Theatre in Wales

Theatre, dance and performance reviews

Theatre, Ecology and Fun

Lady Augusta

Small World Theatre , Llanerchaeron , July-21-14
Lady Augusta by Small World Theatre Lady Augusta is an Edwardian lady of means, with the leisure to pursue her scientific curiosity and interest in nature. Bound by the dress code of her era she is obliged to wear a long skirt and tight bodice, even on a hot and sultry Saturday in July. She is visiting Llanerchaeron with a trio of fellow enthusiasts. One is in waistcoat and bowler hat and summons an audience in Llanerchaeron’s courtyard. Lady Augusta comes with a natural advantage in attracting followers for her wood and meadow explorings. In the hands of Bill Hamblett she is ten feet tall- although “In the hands of” might be better be read as “on the shoulders of.”

Theatre in Wales has put on a season of sparkle this year for young audiences. Lady Augusta makes her appearance after tours of “Gwyn” and “Madog.” The three shows along with Agor Drysau are timely because a report of some weight has just been published.

“Critical Mass: Theatre Spectatorship and Value Attribution” is written by a seven-member group of theatre veterans. It is in truth a daunting one hundred and twenty-five pages, but its methodology is rock solid and it has the endorsement of heavyweight partners in the form of the Royal Shakespeare Company, the Young Vic and Plymouth’s Theatre Royal. It is not for the casual reader but the graphic on page twenty-six deserves the widest circulation. It addresses and ranks the nine elements that an audience values.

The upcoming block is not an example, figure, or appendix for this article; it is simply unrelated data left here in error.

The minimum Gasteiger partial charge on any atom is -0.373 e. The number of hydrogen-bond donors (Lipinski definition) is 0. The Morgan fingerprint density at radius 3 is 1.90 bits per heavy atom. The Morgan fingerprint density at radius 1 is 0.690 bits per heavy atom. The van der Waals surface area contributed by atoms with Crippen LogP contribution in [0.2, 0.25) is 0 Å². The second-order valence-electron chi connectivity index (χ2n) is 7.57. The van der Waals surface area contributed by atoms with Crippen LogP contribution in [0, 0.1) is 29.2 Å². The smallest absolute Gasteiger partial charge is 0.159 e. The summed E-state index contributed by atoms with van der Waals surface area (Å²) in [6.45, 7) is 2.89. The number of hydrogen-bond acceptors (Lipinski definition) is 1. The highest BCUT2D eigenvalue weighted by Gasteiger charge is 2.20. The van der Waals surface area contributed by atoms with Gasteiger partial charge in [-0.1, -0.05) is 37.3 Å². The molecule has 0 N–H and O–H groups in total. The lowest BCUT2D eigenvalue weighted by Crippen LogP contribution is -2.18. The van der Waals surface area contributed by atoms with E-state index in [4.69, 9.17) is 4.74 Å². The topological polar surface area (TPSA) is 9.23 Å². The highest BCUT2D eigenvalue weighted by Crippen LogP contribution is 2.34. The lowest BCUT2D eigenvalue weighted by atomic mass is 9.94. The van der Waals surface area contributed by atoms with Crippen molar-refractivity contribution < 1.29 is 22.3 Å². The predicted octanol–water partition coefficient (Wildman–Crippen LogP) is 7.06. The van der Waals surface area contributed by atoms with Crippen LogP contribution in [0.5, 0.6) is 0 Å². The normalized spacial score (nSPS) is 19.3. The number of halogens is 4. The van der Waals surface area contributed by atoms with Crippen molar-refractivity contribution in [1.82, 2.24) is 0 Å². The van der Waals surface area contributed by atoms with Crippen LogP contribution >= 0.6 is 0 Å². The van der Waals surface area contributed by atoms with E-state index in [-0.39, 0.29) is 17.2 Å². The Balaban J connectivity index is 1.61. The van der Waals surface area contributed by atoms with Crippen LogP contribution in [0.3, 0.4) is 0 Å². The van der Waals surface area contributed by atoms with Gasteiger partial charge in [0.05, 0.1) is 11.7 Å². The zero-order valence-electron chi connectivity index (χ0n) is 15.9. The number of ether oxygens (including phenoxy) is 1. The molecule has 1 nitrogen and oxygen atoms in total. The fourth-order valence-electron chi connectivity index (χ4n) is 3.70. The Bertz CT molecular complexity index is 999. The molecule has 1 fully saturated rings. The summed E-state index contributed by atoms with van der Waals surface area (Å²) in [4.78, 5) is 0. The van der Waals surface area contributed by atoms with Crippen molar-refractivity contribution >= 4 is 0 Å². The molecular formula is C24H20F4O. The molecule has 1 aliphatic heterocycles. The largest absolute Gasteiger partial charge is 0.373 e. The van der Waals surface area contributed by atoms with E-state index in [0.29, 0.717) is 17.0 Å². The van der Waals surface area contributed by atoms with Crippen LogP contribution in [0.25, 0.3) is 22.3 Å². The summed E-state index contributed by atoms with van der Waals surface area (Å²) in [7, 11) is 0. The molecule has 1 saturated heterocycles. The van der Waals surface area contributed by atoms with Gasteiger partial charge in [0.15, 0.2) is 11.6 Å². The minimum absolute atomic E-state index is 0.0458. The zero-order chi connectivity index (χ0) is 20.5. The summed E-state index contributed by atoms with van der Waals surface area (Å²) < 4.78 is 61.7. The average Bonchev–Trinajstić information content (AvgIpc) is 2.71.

One finding is that memories and images of theatre permeate a lifetime. That is unsurprising but it is revealing that sixty percent of the sample of respondents has experienced theatre before the age of ten and many have performed at school themselves. In a useful summary one of the authors David Edgar writes “the later you start, the less likely you are to place theatre at the centre of your life.” Edgar’s report from England is dispiriting. Primary school participation in arts activities is down by a third in four years. One aspect he does not mention is Ofsted and an attitude of indifference; if it cannot be measured it's dead stuff.

Back in Llanerchaeron Lady Augusta and her entourage end their explorations, one of three this day, in the long grasses of the meadow adjacent to the House. Big nets are handed out in search of interesting fauna- any to be caught will be swiftly released. The National Trust which is host has undergone a refreshing jolt under its Dolgellau resident of a Chair. These outings of Lady Augusta are part of a cross-Britain initiative by the charity Plantlife “Save Our Magnificent Meadows”, whose ten partners include the National Trust in Wales.

But ecological purpose is not a motive force for theatre, although it well may be an incidental result. Its intention is delight and that is what is on show. Lady Augusta herself was to be seen last weekend in that most wonderful of locations, Sydenham’s Horniman Museum. She is now back in her residence above the River Mwldan. Enquiries as to her future explorations should be made to that remarkable Cardigan building that is the home of Small World Theatre.

Reviewed by: Adam Somerset

back to the list of reviews

This review has been read 1451 times

 

Privacy Policy | Contact Us | © keith morris / red snapper web designs / keith@artx.co.uk